Streaming a csv from postgresql

If you want to build an endpoint to download a csv, that could contain a large number of rows; you want to use streams, so you don’t need to hold all the data in memory before writing it.

If you are already using the pg client, it has a nifty add-on for this purpose:

const { Client } = require('pg');
const QueryStream = require('pg-query-stream');
const csvWriter = require("csv-write-stream");

module.exports = function(connectionString) {
    this.handle = function(req, res) {
        var sql = "SELECT...";
        var args = [...];

        const client = new Client({connectionString});
        client.connect().then(() => {
            var stream = new QueryStream(sql, args);
            stream.on('end', () => {
            var query = client.query(stream);

            var writer = csvWriter();


If you need to transform the data, you can add another step:


const transform = require('stream-transform');


            var query = client.query(stream);

            var transformer = transform(r => ({
                "User ID": r.user_id,
                "Created": r.created.toISOString(),



Grokking postgresql logs with logstash

Logstash provides a grok pattern for postgresql logs. Unfortunately, it doesn’t seem to be compatible with our postgres version (9.4), and our messages were all tagged with “_grokparsefailure”.

Using the fantastic grok debugger, I was able to produce something that worked:

%{DATESTAMP:timestamp} %{TZ} %{DATA:user_id} %{GREEDYDATA:connection_id} %{DATA:level}:  %{GREEDYDATA:msg}

I’ve created an issue here, to track it.

Connecting to postgres using domain sockets and libpq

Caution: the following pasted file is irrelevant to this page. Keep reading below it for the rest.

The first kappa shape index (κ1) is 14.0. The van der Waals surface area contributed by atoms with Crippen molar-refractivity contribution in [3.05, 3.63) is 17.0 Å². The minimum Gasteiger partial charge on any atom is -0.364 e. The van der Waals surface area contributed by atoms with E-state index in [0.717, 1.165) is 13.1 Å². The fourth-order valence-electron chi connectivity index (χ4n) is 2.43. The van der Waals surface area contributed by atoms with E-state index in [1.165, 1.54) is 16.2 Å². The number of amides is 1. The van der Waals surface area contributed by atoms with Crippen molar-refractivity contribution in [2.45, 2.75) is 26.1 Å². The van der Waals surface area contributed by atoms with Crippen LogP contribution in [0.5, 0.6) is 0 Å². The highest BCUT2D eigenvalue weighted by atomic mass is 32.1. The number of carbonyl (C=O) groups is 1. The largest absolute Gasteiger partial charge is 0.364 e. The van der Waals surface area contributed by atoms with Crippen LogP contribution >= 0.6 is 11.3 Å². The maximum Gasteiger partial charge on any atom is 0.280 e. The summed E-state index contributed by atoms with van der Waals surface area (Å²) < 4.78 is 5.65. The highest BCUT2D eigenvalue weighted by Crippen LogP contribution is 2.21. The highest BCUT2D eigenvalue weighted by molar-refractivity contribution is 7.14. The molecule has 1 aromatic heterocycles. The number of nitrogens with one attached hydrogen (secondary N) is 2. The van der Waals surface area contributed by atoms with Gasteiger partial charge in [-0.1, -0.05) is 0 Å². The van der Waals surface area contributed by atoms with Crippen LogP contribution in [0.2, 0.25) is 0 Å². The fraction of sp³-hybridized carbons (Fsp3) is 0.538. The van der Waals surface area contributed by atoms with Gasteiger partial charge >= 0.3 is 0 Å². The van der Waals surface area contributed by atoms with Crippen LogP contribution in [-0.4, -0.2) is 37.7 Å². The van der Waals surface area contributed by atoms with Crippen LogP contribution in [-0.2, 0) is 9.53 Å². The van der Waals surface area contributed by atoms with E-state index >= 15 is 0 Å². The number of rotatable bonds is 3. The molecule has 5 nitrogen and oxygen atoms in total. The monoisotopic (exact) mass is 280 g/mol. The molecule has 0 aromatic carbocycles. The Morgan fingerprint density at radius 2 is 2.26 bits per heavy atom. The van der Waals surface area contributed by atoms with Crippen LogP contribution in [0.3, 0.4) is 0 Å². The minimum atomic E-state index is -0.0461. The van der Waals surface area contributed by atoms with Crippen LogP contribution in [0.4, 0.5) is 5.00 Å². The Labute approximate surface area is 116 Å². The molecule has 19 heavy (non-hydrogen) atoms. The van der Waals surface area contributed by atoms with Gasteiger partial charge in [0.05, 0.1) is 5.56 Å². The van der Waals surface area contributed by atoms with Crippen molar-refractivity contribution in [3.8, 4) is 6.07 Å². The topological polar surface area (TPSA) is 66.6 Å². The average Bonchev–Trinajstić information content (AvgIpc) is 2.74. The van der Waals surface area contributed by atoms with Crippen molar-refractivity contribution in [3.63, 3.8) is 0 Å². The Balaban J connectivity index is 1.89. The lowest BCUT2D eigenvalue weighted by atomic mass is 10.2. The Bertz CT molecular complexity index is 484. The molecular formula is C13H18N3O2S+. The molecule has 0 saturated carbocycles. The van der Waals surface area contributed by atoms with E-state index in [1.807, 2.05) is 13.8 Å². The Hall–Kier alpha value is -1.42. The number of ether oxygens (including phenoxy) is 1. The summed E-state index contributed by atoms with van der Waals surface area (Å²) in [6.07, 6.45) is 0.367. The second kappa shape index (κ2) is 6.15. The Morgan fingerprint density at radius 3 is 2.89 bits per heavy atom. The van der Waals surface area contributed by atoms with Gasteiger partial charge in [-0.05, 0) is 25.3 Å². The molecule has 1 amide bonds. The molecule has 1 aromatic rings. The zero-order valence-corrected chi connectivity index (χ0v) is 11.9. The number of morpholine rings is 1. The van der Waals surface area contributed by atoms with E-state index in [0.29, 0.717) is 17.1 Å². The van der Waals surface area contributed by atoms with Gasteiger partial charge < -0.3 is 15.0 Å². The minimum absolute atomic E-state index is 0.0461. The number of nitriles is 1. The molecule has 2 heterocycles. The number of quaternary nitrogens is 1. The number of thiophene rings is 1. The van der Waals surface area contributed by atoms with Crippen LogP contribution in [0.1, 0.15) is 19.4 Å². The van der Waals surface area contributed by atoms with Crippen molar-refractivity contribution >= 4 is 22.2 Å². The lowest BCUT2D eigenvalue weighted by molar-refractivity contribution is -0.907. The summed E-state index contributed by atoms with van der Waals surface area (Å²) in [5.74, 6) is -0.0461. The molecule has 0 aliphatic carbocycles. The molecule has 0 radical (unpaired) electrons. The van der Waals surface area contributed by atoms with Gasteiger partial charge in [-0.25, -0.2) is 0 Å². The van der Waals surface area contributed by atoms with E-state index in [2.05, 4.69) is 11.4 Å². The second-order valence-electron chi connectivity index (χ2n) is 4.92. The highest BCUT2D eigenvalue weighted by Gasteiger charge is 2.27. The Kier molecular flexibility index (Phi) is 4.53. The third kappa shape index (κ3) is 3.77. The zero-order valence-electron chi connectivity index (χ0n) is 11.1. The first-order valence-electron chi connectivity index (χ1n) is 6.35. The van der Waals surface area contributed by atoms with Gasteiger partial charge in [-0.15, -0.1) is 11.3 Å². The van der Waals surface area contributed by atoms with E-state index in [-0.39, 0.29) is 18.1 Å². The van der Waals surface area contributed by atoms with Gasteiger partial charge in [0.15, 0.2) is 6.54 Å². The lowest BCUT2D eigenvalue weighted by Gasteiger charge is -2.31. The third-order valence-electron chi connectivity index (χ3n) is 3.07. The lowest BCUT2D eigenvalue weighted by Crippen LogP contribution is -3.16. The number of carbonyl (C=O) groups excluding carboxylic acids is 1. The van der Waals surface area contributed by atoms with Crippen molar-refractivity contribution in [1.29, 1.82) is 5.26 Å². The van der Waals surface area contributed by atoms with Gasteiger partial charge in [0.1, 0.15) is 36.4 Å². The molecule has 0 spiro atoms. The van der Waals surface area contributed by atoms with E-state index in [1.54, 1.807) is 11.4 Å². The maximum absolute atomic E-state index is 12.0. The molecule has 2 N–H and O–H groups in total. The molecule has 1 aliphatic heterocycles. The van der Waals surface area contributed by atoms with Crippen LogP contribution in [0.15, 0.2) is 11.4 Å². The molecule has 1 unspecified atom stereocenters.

We recently started using Goose to run our migrations, and I wanted to connect to the Postgres instance on a local machine using a domain socket. The documentation states:

Name of host to connect to. If this begins with a slash, it specifies Unix-domain communication rather than TCP/IP communication; the value is the name of the directory in which the socket file is stored. The default behavior when host is not specified is to connect to a Unix-domain socket in /tmp (or whatever socket directory was specified when PostgreSQL was built). On machines without Unix-domain sockets, the default is to connect to localhost.

So I assumed that specifying a connection string without a host would “just work”:

db, err := sql.Open("postgres", "dbname=foo")

This doesn’t return an error, but any attempt to use the connection resulted in a “bad connection” failure. For some reason I needed to specify the path to the socket (which wasn’t in /tmp on the Debian instance I was using!):

db, err := sql.Open("postgres", "host=/run/postgresql dbname=foo sslmode=disable")